By Mary Barby P. Badayos-Jover, PhD
For the past 34 years, May 28 is considered as the International Day of Action for Women’s Health. This is perhaps even more significant this year as we continue to face the unrelenting effects of the COVID-19 pandemic. Health has become everyone’s focus nowadays, but as advocacy websites have underscored, women’s health or well-being has been disproportionately affected by the current global health crisis. Aside from their vulnerability to COVID-19, women have become unduly burdened with household care work while still maintaining their jobs. Due to the pandemic, entire families suddenly stayed within the home 24/7. Someone must then do round-the-clock cooking and cleaning—tasks that most likely fall on women as they have been culturally socialized to assume such gender roles. Since children’s schooling has shifted to remote learning or online modality, mothers also assumed the extra task of becoming in-house teachers, supervising children’s education more than what was expected in previous years. The mental health challenges alone that these added responsibilities imposed on women are well-documented and need to be addressed.
By now, we most likely have an idea of how this pandemic has highlighted long-existing inequalities. We see this manifested on a global scale as more affluent countries in the Northern hemisphere round out their mass vaccinations and take initial steps towards recovery, while countries in the global South struggle with new virus variants, infection surges, and pathetic vaccine roll-out. In the first quarter of this year, the WHO has noted that about 90% of countries experience significant disruptions to essential health services as attention got averted to dealing with COVID-19. Sadly, sexual and reproductive health services, including those related to HIV, as well as mental health services, are among those extensively affected. For example, it was noted that maternal healthcare facilities were converted into dedicated COVID-19 facilities (Green, 2020). Then of course, there is the issue of gender-based violence that had recorded an alarming increasing trend when lockdowns were imposed, prompting the UN to refer to it as a “shadow pandemic” (see https://www.unwomen.org/en/news/in-focus/in-focus-gender-equality-in-covid-19-response/violence-against-women-during-covid-19). In the socio-political arena, we have seen in the past year how government control measures to curb the pandemic have further marginalized sectors across various contexts, even going as far as endangering the lives of young women here in our own country.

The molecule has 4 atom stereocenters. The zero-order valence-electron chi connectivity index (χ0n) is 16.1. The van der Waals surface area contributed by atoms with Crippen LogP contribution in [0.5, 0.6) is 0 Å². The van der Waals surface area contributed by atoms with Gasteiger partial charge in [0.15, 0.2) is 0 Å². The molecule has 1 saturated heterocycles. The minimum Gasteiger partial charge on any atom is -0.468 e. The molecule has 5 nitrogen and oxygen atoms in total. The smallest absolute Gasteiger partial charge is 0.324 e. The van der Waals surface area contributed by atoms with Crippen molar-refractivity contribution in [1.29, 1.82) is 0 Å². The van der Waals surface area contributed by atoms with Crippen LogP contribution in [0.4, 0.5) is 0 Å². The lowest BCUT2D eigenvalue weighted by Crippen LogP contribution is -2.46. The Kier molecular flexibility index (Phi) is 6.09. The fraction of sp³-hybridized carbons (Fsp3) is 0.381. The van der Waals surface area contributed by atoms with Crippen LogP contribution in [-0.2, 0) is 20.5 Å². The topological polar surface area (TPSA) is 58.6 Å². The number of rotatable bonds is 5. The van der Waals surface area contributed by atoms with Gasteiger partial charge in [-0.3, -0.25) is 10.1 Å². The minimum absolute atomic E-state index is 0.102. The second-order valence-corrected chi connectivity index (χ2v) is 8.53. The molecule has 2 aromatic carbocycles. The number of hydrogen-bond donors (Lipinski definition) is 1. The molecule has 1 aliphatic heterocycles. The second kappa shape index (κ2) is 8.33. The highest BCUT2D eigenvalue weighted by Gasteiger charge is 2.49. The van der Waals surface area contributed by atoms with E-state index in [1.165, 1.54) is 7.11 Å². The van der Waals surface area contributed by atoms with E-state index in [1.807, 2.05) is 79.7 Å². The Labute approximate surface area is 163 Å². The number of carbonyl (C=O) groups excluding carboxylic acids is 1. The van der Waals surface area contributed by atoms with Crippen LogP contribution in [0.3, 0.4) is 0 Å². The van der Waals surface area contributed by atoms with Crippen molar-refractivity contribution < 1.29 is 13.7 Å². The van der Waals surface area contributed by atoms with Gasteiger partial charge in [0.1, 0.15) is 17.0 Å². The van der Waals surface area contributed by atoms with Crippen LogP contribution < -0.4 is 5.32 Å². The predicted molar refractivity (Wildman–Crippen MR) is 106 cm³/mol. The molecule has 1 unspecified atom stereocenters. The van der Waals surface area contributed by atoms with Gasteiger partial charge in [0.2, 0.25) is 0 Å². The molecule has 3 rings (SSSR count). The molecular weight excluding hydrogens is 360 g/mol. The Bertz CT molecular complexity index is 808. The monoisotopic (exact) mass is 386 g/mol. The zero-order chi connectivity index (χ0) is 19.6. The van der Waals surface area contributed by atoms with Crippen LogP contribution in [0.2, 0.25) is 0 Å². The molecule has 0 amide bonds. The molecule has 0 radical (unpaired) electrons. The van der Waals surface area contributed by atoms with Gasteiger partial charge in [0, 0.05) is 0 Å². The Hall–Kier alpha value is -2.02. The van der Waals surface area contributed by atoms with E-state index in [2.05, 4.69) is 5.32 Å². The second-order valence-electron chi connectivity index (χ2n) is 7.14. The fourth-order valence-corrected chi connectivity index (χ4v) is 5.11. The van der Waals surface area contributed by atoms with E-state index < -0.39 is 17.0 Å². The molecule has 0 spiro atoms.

Talking about women’s health in the current pandemic situation somehow sidelines what the advocacy stands for in over three decades The long-standing advocacy for women’s health centers on reproductive health and rights, including the right to information and access to services, as well as the right to decide on matters pertaining to one’s body freely—that is, free from any form of institutional coercion. This was the advocacy that jumpstarted my own feminist journey as an undergraduate student exploring options for a thesis topic when the 4th World Conference on Women was held in Beijing. Back then, I found it amusing how other people–men who never get pregnant–would decide for and on behalf of women over what is deemed best for women’s bodies and futures. Fortunately, the people and organizations I associated with at that time [shout out to WomanHealth Philippines] helped me navigate and process the contentious terrain of sexual and reproductive health and rights (SRHR). There was also one pivotal quote from Rina Jimenez-David’s column in the Philippine Daily Inquirer 26 years ago that resonated with me, a then 21-year-old who has never been pregnant. It still resonates with me today, decades and two children later, as I now reflect on the state of women’s health, on what I can do about it and the many struggles that still lay ahead. The quote goes: “Even God asked Mary’s permission before he got her pregnant.” I was floored upon reading that short sentence but, in many ways, it does encapsulate the core message of the advocacy for women’s health and rights. More so in the present times when human rights, in general, are blatantly violated by political opportunism. Permission. Consideration. Respect. Words that should always be in our collective vocabulary, especially when we find ourselves in serious health crises.
Despite many disappointing turn of events, I would still like to believe that today, the International Day of Action for Women’s Health, during a pandemic that has upset all our lives and made us rethink our life choices, we will find room to ponder upon the state of women’s health and how we can each work towards dismantling the barriers that hinder the pursuit of holistic sexual and reproductive health and rights for all individuals. #Women’sHealthMatters